Raising the functional level - Are you getting cold feet because of KB2260240?
Raising the functional level of your domain is a pretty straight forward operation. It is a mandatory step if you want to start using the Recycle Bin with Windows Server 2008 R2 or other new great security features with the newest versions of Windows.
It is super well documented, and among the great resources we have on TechNet, I'd like to mention those two blog posts:
- A few things you should know about raising the DFL (and/or) FFL to Windows Server 2008 R2
- What is the Impact of Upgrading the Domain or Forest Functional Level?
So it's a one-click thing with only one well-known side-effect described here: FIX: "The requested mode is invalid" error message when you run a managed application that uses the .NET Framework 3.5 SP1 or an earlier version to access a Windows Server 2008 R2 domain or forest. This is only one possible issue but it can turn out to be a big deal. When it comes to going through your classic change management process, functional level changes are tricky because it does not necessarily involve a rollback action plan. Technically you can downgrade your functional level from Windows 2008 R2 back to Windows 2008 if you haven't enabled the recycle bin yet. But what we are seeing on the field is usually one change record for both the functional level and the activation of the recycle bin. Then there is no possibl roll back.
What's the matter with KB2260240?
In a nutshell, the .Net Framework contains a class called System.DirectoryServices.ActiveDirectory.Domain (defined in the DLL System.directoryservices.dll). You can instantiate it with a specific domain of your environment. And there is a property called DomainMode which enables you to know what is the functional level of the selected domain. For example in a PowerShell console, we can call it for the current domain:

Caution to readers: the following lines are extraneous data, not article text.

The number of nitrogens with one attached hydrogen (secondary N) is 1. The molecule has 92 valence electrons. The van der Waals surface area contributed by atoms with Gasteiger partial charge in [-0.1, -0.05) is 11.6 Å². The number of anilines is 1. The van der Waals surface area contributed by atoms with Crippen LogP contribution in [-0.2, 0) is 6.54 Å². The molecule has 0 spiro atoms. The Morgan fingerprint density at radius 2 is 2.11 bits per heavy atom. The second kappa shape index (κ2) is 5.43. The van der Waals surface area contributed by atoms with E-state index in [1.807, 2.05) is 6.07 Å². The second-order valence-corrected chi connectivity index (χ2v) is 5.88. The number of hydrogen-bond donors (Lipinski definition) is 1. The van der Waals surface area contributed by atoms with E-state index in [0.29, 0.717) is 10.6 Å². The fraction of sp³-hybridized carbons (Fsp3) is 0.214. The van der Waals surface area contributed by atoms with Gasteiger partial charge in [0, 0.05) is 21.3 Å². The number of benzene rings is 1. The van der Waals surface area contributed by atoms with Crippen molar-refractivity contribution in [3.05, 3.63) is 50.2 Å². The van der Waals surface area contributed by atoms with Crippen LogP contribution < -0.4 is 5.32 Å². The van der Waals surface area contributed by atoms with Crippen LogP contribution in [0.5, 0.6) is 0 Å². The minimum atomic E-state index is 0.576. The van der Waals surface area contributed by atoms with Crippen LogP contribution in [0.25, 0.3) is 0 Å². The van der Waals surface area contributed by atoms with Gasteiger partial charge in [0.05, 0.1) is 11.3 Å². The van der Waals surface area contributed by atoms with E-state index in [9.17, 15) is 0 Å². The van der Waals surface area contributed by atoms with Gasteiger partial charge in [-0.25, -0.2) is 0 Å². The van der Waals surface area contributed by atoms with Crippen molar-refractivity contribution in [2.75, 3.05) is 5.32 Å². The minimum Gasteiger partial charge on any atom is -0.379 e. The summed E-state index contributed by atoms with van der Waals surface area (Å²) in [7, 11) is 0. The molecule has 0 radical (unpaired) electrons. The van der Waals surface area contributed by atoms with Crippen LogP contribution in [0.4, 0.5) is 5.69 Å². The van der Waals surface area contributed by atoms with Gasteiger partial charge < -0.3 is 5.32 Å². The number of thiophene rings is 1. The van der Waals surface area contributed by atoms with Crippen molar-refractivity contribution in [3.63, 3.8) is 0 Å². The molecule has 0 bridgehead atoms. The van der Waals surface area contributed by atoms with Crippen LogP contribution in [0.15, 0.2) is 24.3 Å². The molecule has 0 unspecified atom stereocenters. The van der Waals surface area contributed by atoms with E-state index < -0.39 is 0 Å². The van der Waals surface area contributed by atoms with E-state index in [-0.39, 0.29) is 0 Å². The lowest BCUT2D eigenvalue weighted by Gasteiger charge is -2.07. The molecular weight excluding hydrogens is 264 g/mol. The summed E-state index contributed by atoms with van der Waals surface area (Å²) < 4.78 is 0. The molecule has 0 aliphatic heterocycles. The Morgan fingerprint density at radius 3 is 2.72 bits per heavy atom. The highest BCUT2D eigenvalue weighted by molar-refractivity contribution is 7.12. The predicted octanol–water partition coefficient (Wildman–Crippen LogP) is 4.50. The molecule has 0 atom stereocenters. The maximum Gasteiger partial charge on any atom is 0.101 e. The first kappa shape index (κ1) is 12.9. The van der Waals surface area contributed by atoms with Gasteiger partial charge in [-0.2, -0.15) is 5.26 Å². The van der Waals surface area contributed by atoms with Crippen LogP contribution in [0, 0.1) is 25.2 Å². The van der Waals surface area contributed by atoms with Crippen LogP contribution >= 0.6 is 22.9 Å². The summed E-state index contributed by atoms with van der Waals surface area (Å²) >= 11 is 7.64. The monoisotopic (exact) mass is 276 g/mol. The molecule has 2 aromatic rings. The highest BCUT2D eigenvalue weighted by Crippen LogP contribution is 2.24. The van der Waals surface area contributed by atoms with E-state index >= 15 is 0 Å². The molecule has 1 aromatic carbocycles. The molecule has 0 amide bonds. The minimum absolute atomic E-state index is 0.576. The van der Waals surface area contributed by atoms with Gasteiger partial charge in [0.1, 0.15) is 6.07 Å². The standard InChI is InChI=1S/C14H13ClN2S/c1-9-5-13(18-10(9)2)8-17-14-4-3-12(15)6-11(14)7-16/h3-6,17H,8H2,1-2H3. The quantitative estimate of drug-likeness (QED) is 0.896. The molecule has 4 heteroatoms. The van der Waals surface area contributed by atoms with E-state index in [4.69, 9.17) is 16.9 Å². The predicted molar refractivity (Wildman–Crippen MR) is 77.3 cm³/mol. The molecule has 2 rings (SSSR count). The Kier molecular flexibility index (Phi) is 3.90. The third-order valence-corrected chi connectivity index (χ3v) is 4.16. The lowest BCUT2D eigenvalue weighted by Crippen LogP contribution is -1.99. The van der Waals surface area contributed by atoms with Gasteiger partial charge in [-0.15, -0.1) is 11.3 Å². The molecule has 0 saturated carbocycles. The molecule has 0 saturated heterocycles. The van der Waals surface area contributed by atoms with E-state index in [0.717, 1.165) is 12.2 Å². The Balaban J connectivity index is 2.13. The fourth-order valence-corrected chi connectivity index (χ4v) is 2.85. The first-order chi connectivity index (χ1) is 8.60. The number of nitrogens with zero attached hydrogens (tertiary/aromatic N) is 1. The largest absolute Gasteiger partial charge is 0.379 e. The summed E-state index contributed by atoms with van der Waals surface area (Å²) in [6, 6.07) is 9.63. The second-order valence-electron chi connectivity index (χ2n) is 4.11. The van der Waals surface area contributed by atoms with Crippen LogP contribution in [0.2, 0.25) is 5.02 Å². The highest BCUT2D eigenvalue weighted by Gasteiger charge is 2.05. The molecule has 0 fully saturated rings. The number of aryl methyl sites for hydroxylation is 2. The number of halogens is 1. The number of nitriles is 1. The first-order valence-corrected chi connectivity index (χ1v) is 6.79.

The problem is that the old version of the DLL doesn't know about the functional level 2008R2. Which means that if you have a managed application using this DomainMode enumeration, and your DFL Windows2008R2, it will generate an exception and your application will likely crash.
How can I make sure that I am not affected by KB2260240?
You can look at the version of the System.directoryservices.dll. To be on the safe side the version number of this DLL in your system must be at least:
- 2.0.50727.4466 for Windows Server 2008 SP2
- 2.0.50727.4467 for Windows Server 2003
On a vanilla install of Windows Server 2008, the version of the DLL is 2.0.50727.4016. So you are affected.
On a vanilla install of Windows Server 2008 R2, the version of the DLL is 2.0.50727.5420. Therefore you are not affected.
There is another simple way to know ahead of time if you are affected by this problem. Launch a PowerShell console on your server and type the following:
|[System.DirectoryServices.ActiveDirectory.DomainMode] | Get-Member -Static -MemberType Properties | Format-Table Name|
This will list all the supported modes on your system. On my Windows 8.1 I have this output:
The same on a Windows Server 2008 with the version 2.0.50727.4016 of the DLL:
I don't see Windows2008R2Domain in the output, do I have to update?
If you don't see the Windows2008R2Domain it does not mean that your .Net managed application will crash. It will only do so if it uses the enumeration mentioned above. Which is not necessarily the case. However, your release management process might have a problem if you are using an outdated version of the DLL. So make sure you test and update the .Net Framework in a timely fashion and you should be fine.